Villagers in Mmangweni in the Eastern Cape were rejoicing on Thursday after a court agreement will see them – at least for now – alleviate their water woes.
The villagers‚ in collaboration with the Legal Resources Centre (LRC)‚ took the OR Tambo District municipality and other government players to court to demand that they urgently deliver clean water to their community. (https://www.timeslive.co.za/news/south-africa/2018-06-14-clean-water-is-constitutional-right-rural-village-takes-municipality-to-court/)
On Thursday in the Mthatha High Court‚ the municipality entered into an court-ordered agreement that would see this happen. According to the LRC‚ the agreement would see the municipality deliver ten 5 000-litre water tanks within 15 days‚ and to refill each tank on a weekly basis.
“The court order‚ granted by Matebese AJ‚ also requires that the tanks be within 200 meters of households in the village‚” the LRC said in a statement.
The residents have complained that they had to walk long distances to get water from a local water source known as “idami”. The water there was also claimed to be unhealthy‚ with residents complaining that it caused stomach illnesses and gave them rashes.
Times Select (https://select.timeslive.co.za/news/2018-06-21-high-and-dry-e-cape-village-wants-water-woes-declared-unconstitutional/) reported last week that children often fell asleep in class because they spent hours‚ often late at night or early in the morning‚ fetching water for their households. A teacher in the community made these allegations in an affidavit contained in the court papers.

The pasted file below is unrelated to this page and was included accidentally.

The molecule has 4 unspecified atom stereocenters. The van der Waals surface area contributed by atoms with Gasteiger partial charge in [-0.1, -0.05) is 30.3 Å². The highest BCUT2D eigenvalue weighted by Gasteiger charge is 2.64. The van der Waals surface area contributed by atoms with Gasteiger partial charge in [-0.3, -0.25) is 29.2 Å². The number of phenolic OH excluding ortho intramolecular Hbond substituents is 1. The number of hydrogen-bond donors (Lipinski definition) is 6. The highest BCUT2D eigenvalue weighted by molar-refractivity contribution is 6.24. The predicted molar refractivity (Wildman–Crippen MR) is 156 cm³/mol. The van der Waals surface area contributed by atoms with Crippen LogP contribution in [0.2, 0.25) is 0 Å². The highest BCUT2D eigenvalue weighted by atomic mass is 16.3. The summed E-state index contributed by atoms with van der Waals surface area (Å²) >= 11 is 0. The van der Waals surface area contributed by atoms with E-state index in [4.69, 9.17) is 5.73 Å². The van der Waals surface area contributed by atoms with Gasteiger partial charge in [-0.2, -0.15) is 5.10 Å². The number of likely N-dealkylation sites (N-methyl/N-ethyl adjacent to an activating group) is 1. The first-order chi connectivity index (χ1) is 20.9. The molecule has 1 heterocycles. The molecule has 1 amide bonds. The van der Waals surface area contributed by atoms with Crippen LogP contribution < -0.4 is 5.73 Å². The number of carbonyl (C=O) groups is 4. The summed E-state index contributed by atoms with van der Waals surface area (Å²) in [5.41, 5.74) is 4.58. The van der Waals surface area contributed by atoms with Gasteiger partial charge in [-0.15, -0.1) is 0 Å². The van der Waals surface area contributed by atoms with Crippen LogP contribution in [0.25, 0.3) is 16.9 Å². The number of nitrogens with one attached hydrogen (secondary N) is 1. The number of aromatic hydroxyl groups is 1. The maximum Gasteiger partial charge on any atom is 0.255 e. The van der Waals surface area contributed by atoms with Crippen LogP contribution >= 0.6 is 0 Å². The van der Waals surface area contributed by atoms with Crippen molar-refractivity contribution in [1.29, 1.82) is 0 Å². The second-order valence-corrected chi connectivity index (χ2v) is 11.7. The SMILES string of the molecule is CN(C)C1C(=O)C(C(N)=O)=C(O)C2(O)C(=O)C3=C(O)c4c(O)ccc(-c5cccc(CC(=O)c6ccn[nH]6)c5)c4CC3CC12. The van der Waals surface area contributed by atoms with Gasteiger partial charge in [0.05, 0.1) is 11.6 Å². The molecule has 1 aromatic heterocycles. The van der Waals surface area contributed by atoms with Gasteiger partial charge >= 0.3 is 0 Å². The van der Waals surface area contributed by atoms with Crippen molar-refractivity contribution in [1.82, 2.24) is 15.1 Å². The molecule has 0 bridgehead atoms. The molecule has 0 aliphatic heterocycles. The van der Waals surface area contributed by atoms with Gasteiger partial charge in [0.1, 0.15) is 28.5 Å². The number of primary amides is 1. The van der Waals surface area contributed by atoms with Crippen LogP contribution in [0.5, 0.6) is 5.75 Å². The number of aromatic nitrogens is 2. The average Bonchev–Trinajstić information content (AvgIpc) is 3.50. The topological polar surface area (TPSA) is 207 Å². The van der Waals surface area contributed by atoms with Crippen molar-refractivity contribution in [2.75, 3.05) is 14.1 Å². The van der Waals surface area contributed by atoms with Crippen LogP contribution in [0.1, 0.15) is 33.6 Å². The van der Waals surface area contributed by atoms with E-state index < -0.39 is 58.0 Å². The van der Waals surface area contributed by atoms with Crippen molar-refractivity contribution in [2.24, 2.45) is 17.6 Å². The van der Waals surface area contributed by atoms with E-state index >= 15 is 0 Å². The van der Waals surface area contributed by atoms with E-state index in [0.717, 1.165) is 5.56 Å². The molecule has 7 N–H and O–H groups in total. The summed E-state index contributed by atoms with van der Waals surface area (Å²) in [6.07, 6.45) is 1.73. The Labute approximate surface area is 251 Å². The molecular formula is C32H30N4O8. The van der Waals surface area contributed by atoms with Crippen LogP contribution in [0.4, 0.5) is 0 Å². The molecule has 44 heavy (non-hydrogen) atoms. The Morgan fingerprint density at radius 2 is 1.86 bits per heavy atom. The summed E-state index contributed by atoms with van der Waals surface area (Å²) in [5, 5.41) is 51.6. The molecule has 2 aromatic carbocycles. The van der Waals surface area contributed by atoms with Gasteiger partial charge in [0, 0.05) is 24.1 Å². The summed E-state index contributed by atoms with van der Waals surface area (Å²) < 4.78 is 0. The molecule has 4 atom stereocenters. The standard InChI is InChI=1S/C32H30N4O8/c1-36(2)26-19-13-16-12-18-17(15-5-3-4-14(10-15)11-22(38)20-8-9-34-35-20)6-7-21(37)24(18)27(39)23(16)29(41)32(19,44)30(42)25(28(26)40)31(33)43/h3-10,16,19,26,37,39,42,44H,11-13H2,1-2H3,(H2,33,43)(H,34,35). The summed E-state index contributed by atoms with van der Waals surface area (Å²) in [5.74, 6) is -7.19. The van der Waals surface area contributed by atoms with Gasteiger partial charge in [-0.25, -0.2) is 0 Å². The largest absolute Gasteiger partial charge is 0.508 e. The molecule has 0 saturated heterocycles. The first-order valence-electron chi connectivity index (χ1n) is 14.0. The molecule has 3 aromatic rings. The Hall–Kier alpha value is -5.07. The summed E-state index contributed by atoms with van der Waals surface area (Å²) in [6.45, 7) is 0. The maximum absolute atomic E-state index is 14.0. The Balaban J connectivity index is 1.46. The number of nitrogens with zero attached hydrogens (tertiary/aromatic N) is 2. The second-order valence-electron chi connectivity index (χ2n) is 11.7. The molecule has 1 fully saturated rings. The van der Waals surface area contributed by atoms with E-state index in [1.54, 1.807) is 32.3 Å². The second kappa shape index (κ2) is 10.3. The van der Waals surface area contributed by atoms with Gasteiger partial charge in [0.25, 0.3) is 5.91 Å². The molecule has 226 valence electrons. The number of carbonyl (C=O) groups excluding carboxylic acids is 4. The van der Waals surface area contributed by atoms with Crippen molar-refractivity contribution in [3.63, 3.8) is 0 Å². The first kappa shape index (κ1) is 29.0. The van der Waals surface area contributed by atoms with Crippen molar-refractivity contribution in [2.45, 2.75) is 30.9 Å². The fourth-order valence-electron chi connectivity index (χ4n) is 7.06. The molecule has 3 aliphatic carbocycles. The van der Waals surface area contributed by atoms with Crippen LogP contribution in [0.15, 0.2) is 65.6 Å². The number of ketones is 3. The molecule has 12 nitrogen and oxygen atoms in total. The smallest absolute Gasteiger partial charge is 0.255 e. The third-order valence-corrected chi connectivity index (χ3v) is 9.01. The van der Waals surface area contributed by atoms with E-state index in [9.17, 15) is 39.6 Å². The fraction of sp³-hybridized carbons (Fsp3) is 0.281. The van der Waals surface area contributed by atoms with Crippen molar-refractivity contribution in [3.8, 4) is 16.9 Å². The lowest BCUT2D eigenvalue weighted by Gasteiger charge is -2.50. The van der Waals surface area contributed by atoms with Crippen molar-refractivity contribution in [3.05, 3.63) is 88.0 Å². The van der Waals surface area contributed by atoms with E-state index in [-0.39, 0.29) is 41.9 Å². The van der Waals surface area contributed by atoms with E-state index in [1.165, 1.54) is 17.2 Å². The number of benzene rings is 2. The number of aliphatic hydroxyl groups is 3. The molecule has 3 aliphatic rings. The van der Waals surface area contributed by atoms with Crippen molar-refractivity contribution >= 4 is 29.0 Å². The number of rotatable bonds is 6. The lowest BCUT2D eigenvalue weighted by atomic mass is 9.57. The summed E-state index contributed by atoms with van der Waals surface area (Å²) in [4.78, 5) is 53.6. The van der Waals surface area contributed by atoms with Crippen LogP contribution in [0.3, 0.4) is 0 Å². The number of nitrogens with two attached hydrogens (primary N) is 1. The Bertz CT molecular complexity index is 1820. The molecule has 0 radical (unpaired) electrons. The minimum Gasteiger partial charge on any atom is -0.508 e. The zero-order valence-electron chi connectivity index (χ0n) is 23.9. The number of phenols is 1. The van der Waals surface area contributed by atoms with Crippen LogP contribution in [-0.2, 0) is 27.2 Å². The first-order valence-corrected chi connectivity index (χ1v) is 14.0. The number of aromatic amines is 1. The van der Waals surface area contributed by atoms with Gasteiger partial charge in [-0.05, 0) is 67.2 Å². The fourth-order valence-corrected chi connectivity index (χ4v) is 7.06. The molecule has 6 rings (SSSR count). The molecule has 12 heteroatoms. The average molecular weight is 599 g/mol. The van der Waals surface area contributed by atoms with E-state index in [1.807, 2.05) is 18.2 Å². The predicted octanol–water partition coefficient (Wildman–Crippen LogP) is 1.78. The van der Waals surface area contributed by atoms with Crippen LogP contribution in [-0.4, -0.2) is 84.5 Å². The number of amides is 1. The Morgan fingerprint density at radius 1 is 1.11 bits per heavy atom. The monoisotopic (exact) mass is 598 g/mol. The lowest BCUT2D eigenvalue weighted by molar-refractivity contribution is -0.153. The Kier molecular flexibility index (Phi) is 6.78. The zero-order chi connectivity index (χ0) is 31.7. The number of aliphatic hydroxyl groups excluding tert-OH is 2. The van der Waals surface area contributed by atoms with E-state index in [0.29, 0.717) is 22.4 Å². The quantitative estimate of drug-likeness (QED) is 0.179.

The papers were filed in early June. “Soon after the court papers were filed‚ the parties entered into negotiations and by June 14‚ the municipality had already delivered four tanks‚ three of which have been filled with water. This has brought relief to the community‚” the LRC said.
However‚ the LRC said the court battle was not over.
“The High Court application is divided into two parts. Part A has focused on the urgent delivery of water and has now been settled by the court-ordered agreement. Part B focuses on the municipality’s systemic failure to provide water to the community and seeks a sustainable solution for the provision of water.
“Part B remains contested‚ though a court date has not been set‚” the organisation said.